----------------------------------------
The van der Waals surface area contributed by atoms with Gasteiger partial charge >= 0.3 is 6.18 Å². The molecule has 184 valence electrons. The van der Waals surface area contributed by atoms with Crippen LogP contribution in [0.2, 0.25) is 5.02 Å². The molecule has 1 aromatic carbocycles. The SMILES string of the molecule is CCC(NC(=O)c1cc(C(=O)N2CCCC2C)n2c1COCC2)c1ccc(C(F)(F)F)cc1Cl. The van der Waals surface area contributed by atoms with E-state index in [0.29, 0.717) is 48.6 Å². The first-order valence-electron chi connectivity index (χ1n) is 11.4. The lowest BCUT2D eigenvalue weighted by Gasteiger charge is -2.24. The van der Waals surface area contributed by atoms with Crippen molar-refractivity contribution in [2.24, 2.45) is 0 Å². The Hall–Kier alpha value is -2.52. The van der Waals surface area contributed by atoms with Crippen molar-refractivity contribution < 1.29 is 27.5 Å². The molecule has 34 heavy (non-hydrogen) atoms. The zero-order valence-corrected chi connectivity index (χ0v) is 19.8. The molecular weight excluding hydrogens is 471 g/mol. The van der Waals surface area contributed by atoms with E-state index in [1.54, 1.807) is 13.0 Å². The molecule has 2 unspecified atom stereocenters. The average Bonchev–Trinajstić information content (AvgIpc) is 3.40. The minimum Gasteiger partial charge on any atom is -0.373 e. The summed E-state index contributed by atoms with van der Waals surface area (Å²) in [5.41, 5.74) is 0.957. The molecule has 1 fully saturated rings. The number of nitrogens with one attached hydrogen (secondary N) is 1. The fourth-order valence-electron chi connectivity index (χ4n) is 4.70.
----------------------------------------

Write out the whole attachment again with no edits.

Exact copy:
The van der Waals surface area contributed by atoms with Gasteiger partial charge >= 0.3 is 6.18 Å². The molecule has 184 valence electrons. The van der Waals surface area contributed by atoms with Crippen LogP contribution in [0.2, 0.25) is 5.02 Å². The molecule has 1 aromatic carbocycles. The SMILES string of the molecule is CCC(NC(=O)c1cc(C(=O)N2CCCC2C)n2c1COCC2)c1ccc(C(F)(F)F)cc1Cl. The van der Waals surface area contributed by atoms with E-state index in [0.29, 0.717) is 48.6 Å². The first-order valence-electron chi connectivity index (χ1n) is 11.4. The lowest BCUT2D eigenvalue weighted by Gasteiger charge is -2.24. The van der Waals surface area contributed by atoms with Crippen molar-refractivity contribution in [2.24, 2.45) is 0 Å². The Hall–Kier alpha value is -2.52. The van der Waals surface area contributed by atoms with Crippen molar-refractivity contribution < 1.29 is 27.5 Å². The molecule has 34 heavy (non-hydrogen) atoms. The zero-order valence-corrected chi connectivity index (χ0v) is 19.8. The molecular weight excluding hydrogens is 471 g/mol. The van der Waals surface area contributed by atoms with E-state index in [1.54, 1.807) is 13.0 Å². The molecule has 2 unspecified atom stereocenters. The average Bonchev–Trinajstić information content (AvgIpc) is 3.40. The minimum Gasteiger partial charge on any atom is -0.373 e. The summed E-state index contributed by atoms with van der Waals surface area (Å²) in [5.41, 5.74) is 0.957. The molecule has 1 fully saturated rings. The number of nitrogens with one attached hydrogen (secondary N) is 1. The fourth-order valence-electron chi connectivity index (χ4n) is 4.70.